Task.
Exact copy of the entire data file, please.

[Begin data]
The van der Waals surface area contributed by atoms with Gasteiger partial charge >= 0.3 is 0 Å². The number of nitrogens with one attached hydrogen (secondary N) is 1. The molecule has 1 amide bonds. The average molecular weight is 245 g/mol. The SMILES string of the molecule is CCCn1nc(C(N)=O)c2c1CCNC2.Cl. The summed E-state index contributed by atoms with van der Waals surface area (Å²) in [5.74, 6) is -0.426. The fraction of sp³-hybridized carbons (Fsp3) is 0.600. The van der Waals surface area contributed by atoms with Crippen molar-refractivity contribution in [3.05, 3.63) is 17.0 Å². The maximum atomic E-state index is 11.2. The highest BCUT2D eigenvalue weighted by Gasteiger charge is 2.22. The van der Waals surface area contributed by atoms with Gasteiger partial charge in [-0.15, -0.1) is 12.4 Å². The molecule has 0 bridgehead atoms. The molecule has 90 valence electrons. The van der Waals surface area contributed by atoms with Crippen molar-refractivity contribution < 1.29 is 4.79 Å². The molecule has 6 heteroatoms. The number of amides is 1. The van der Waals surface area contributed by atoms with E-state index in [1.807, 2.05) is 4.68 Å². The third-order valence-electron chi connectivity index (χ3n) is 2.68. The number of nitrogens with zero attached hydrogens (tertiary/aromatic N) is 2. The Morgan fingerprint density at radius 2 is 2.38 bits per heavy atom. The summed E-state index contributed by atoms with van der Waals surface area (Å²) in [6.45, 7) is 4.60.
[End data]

The van der Waals surface area contributed by atoms with Gasteiger partial charge >= 0.3 is 0 Å². The number of nitrogens with one attached hydrogen (secondary N) is 1. The molecule has 1 amide bonds. The average molecular weight is 245 g/mol. The SMILES string of the molecule is CCCn1nc(C(N)=O)c2c1CCNC2.Cl. The summed E-state index contributed by atoms with van der Waals surface area (Å²) in [5.74, 6) is -0.426. The fraction of sp³-hybridized carbons (Fsp3) is 0.600. The van der Waals surface area contributed by atoms with Crippen molar-refractivity contribution in [3.05, 3.63) is 17.0 Å². The maximum atomic E-state index is 11.2. The highest BCUT2D eigenvalue weighted by Gasteiger charge is 2.22. The van der Waals surface area contributed by atoms with Gasteiger partial charge in [-0.15, -0.1) is 12.4 Å². The molecule has 0 bridgehead atoms. The molecule has 90 valence electrons. The van der Waals surface area contributed by atoms with Crippen molar-refractivity contribution < 1.29 is 4.79 Å². The molecule has 6 heteroatoms. The number of amides is 1. The van der Waals surface area contributed by atoms with E-state index in [1.807, 2.05) is 4.68 Å². The third-order valence-electron chi connectivity index (χ3n) is 2.68. The number of nitrogens with zero attached hydrogens (tertiary/aromatic N) is 2. The Morgan fingerprint density at radius 2 is 2.38 bits per heavy atom. The summed E-state index contributed by atoms with van der Waals surface area (Å²) in [6.45, 7) is 4.60.